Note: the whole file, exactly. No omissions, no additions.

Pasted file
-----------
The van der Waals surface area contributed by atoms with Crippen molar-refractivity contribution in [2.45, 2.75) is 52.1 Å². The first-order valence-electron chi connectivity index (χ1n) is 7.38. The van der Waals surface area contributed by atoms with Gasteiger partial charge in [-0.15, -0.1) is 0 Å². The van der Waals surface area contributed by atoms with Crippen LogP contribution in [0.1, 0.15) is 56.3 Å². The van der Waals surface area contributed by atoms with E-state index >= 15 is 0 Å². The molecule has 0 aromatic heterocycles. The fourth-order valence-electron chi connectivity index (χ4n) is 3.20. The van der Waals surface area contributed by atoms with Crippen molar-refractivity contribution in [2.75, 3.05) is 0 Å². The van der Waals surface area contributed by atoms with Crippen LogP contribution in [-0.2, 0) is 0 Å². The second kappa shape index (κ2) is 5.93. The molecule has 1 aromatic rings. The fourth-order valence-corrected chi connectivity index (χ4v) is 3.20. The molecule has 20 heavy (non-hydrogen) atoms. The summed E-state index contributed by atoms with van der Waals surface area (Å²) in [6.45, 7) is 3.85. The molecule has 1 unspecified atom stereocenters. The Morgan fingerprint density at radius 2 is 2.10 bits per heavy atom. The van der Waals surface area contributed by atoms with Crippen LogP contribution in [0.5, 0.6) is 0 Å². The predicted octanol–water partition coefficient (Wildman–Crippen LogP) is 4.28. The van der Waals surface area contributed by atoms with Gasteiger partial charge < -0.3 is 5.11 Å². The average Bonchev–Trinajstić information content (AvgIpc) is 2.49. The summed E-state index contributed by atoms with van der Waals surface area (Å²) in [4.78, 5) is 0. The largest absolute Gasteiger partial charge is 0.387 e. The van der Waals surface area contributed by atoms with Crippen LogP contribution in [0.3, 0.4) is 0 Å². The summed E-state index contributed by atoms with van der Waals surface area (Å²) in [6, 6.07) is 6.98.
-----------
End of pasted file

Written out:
The van der Waals surface area contributed by atoms with Crippen molar-refractivity contribution in [2.45, 2.75) is 52.1 Å². The first-order valence-electron chi connectivity index (χ1n) is 7.38. The van der Waals surface area contributed by atoms with Gasteiger partial charge in [-0.15, -0.1) is 0 Å². The van der Waals surface area contributed by atoms with Crippen LogP contribution in [0.1, 0.15) is 56.3 Å². The van der Waals surface area contributed by atoms with E-state index >= 15 is 0 Å². The molecule has 0 aromatic heterocycles. The fourth-order valence-electron chi connectivity index (χ4n) is 3.20. The van der Waals surface area contributed by atoms with Crippen molar-refractivity contribution in [2.75, 3.05) is 0 Å². The van der Waals surface area contributed by atoms with Crippen LogP contribution in [-0.2, 0) is 0 Å². The second kappa shape index (κ2) is 5.93. The molecule has 1 aromatic rings. The fourth-order valence-corrected chi connectivity index (χ4v) is 3.20. The molecule has 20 heavy (non-hydrogen) atoms. The summed E-state index contributed by atoms with van der Waals surface area (Å²) in [6.45, 7) is 3.85. The molecule has 1 unspecified atom stereocenters. The Morgan fingerprint density at radius 2 is 2.10 bits per heavy atom. The van der Waals surface area contributed by atoms with Crippen LogP contribution in [0.5, 0.6) is 0 Å². The predicted octanol–water partition coefficient (Wildman–Crippen LogP) is 4.28. The van der Waals surface area contributed by atoms with Gasteiger partial charge < -0.3 is 5.11 Å². The average Bonchev–Trinajstić information content (AvgIpc) is 2.49. The summed E-state index contributed by atoms with van der Waals surface area (Å²) in [4.78, 5) is 0. The largest absolute Gasteiger partial charge is 0.387 e. The van der Waals surface area contributed by atoms with Crippen LogP contribution in [0.3, 0.4) is 0 Å². The summed E-state index contributed by atoms with van der Waals surface area (Å²) in [6, 6.07) is 6.98.